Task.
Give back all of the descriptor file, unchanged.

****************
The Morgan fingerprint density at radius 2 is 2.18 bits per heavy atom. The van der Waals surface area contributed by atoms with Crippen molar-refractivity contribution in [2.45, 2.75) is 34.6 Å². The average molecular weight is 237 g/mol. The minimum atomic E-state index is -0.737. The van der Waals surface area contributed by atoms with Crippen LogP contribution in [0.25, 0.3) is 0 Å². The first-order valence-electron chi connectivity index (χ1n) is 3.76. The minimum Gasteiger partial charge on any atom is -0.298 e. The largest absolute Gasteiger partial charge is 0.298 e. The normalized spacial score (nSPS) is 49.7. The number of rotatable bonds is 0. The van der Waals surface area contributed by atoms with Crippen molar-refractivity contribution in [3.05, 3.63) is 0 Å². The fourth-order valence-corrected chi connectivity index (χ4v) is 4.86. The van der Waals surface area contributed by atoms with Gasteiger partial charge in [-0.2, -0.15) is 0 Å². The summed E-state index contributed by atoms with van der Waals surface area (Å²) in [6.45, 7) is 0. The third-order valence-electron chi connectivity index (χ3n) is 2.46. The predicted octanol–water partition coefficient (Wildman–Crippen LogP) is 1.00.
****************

The Morgan fingerprint density at radius 2 is 2.18 bits per heavy atom. The van der Waals surface area contributed by atoms with Crippen molar-refractivity contribution in [2.45, 2.75) is 34.6 Å². The average molecular weight is 237 g/mol. The minimum atomic E-state index is -0.737. The van der Waals surface area contributed by atoms with Crippen LogP contribution in [0.25, 0.3) is 0 Å². The first-order valence-electron chi connectivity index (χ1n) is 3.76. The minimum Gasteiger partial charge on any atom is -0.298 e. The largest absolute Gasteiger partial charge is 0.298 e. The normalized spacial score (nSPS) is 49.7. The number of rotatable bonds is 0. The van der Waals surface area contributed by atoms with Crippen molar-refractivity contribution in [3.05, 3.63) is 0 Å². The fourth-order valence-corrected chi connectivity index (χ4v) is 4.86. The van der Waals surface area contributed by atoms with Gasteiger partial charge in [-0.2, -0.15) is 0 Å². The summed E-state index contributed by atoms with van der Waals surface area (Å²) in [6.45, 7) is 0. The third-order valence-electron chi connectivity index (χ3n) is 2.46. The predicted octanol–water partition coefficient (Wildman–Crippen LogP) is 1.00.